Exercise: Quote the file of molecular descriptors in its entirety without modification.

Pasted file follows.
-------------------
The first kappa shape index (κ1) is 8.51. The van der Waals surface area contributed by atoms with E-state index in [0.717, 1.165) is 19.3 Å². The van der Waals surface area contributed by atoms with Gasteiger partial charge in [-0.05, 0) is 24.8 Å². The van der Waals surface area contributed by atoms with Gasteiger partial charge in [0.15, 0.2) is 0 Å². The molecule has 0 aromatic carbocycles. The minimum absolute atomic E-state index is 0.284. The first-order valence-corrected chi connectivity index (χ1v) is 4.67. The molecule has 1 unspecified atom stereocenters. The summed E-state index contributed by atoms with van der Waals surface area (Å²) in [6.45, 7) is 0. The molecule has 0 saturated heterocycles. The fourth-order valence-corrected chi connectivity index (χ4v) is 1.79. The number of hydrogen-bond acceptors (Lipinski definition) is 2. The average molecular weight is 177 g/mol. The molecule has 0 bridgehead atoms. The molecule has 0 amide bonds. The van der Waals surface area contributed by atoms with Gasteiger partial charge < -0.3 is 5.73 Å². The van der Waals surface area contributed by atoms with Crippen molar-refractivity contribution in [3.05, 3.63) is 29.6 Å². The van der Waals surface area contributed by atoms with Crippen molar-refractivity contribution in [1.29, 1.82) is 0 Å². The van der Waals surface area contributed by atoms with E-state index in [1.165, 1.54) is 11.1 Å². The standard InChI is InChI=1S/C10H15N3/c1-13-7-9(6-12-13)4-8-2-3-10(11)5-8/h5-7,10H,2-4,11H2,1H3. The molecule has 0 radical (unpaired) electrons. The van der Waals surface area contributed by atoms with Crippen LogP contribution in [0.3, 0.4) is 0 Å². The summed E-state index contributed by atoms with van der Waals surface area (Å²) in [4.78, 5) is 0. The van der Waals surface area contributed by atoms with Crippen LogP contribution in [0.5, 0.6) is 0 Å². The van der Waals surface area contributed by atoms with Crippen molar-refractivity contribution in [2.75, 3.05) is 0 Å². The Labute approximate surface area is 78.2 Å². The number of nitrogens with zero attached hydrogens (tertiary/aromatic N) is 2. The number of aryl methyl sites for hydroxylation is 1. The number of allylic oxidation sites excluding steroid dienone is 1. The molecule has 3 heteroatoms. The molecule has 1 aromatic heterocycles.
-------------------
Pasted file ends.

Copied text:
The first kappa shape index (κ1) is 8.51. The van der Waals surface area contributed by atoms with E-state index in [0.717, 1.165) is 19.3 Å². The van der Waals surface area contributed by atoms with Gasteiger partial charge in [-0.05, 0) is 24.8 Å². The van der Waals surface area contributed by atoms with Gasteiger partial charge in [0.15, 0.2) is 0 Å². The molecule has 0 aromatic carbocycles. The minimum absolute atomic E-state index is 0.284. The first-order valence-corrected chi connectivity index (χ1v) is 4.67. The molecule has 1 unspecified atom stereocenters. The summed E-state index contributed by atoms with van der Waals surface area (Å²) in [6.45, 7) is 0. The molecule has 0 saturated heterocycles. The fourth-order valence-corrected chi connectivity index (χ4v) is 1.79. The number of hydrogen-bond acceptors (Lipinski definition) is 2. The average molecular weight is 177 g/mol. The molecule has 0 bridgehead atoms. The molecule has 0 amide bonds. The van der Waals surface area contributed by atoms with Gasteiger partial charge < -0.3 is 5.73 Å². The van der Waals surface area contributed by atoms with Crippen molar-refractivity contribution in [3.05, 3.63) is 29.6 Å². The van der Waals surface area contributed by atoms with Crippen molar-refractivity contribution in [1.29, 1.82) is 0 Å². The van der Waals surface area contributed by atoms with E-state index in [1.165, 1.54) is 11.1 Å². The standard InChI is InChI=1S/C10H15N3/c1-13-7-9(6-12-13)4-8-2-3-10(11)5-8/h5-7,10H,2-4,11H2,1H3. The molecule has 0 radical (unpaired) electrons. The van der Waals surface area contributed by atoms with Crippen LogP contribution in [0.3, 0.4) is 0 Å². The summed E-state index contributed by atoms with van der Waals surface area (Å²) in [4.78, 5) is 0. The van der Waals surface area contributed by atoms with Crippen LogP contribution in [0.5, 0.6) is 0 Å². The van der Waals surface area contributed by atoms with Crippen molar-refractivity contribution in [2.75, 3.05) is 0 Å². The Labute approximate surface area is 78.2 Å². The number of nitrogens with zero attached hydrogens (tertiary/aromatic N) is 2. The number of aryl methyl sites for hydroxylation is 1. The number of allylic oxidation sites excluding steroid dienone is 1. The molecule has 3 heteroatoms. The molecule has 1 aromatic heterocycles.